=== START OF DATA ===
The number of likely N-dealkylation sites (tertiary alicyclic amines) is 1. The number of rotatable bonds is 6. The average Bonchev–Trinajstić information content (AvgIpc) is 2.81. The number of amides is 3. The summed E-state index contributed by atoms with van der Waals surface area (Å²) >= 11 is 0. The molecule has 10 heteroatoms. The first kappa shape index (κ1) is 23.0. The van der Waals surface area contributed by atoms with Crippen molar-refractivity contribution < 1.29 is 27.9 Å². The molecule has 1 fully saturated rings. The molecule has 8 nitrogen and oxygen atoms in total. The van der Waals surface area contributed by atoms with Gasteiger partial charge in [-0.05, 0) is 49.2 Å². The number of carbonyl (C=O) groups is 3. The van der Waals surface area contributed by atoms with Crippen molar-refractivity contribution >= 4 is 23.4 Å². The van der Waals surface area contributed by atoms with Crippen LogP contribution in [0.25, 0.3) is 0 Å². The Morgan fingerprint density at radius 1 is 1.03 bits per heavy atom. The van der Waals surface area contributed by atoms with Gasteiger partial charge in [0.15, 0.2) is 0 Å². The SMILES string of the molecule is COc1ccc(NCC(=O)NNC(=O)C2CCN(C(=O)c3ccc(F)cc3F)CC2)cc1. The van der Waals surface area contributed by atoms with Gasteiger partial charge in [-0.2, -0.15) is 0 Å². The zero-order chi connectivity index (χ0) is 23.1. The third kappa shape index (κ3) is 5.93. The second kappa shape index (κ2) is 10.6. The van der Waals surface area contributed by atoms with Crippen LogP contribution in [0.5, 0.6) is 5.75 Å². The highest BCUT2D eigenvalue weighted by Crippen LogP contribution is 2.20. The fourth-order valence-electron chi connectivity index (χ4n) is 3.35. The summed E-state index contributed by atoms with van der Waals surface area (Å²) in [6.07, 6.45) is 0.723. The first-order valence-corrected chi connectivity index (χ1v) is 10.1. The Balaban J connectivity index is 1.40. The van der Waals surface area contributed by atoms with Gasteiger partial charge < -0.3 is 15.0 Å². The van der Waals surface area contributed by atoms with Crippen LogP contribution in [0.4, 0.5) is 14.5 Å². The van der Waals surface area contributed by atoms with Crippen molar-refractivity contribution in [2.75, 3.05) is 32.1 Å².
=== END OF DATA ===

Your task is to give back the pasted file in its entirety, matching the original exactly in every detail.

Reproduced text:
The number of likely N-dealkylation sites (tertiary alicyclic amines) is 1. The number of rotatable bonds is 6. The average Bonchev–Trinajstić information content (AvgIpc) is 2.81. The number of amides is 3. The summed E-state index contributed by atoms with van der Waals surface area (Å²) >= 11 is 0. The molecule has 10 heteroatoms. The first kappa shape index (κ1) is 23.0. The van der Waals surface area contributed by atoms with Crippen molar-refractivity contribution < 1.29 is 27.9 Å². The molecule has 1 fully saturated rings. The molecule has 8 nitrogen and oxygen atoms in total. The van der Waals surface area contributed by atoms with Gasteiger partial charge in [-0.05, 0) is 49.2 Å². The number of carbonyl (C=O) groups is 3. The van der Waals surface area contributed by atoms with Crippen molar-refractivity contribution >= 4 is 23.4 Å². The van der Waals surface area contributed by atoms with Crippen LogP contribution in [0.25, 0.3) is 0 Å². The Morgan fingerprint density at radius 1 is 1.03 bits per heavy atom. The van der Waals surface area contributed by atoms with Gasteiger partial charge in [0.15, 0.2) is 0 Å². The SMILES string of the molecule is COc1ccc(NCC(=O)NNC(=O)C2CCN(C(=O)c3ccc(F)cc3F)CC2)cc1. The van der Waals surface area contributed by atoms with Gasteiger partial charge in [-0.2, -0.15) is 0 Å². The zero-order chi connectivity index (χ0) is 23.1. The third kappa shape index (κ3) is 5.93. The second kappa shape index (κ2) is 10.6. The van der Waals surface area contributed by atoms with Crippen LogP contribution in [0.5, 0.6) is 5.75 Å². The highest BCUT2D eigenvalue weighted by Crippen LogP contribution is 2.20. The fourth-order valence-electron chi connectivity index (χ4n) is 3.35. The summed E-state index contributed by atoms with van der Waals surface area (Å²) in [6.07, 6.45) is 0.723. The first-order valence-corrected chi connectivity index (χ1v) is 10.1. The Balaban J connectivity index is 1.40. The van der Waals surface area contributed by atoms with Gasteiger partial charge < -0.3 is 15.0 Å². The van der Waals surface area contributed by atoms with Crippen LogP contribution in [0.4, 0.5) is 14.5 Å². The van der Waals surface area contributed by atoms with Crippen molar-refractivity contribution in [2.75, 3.05) is 32.1 Å².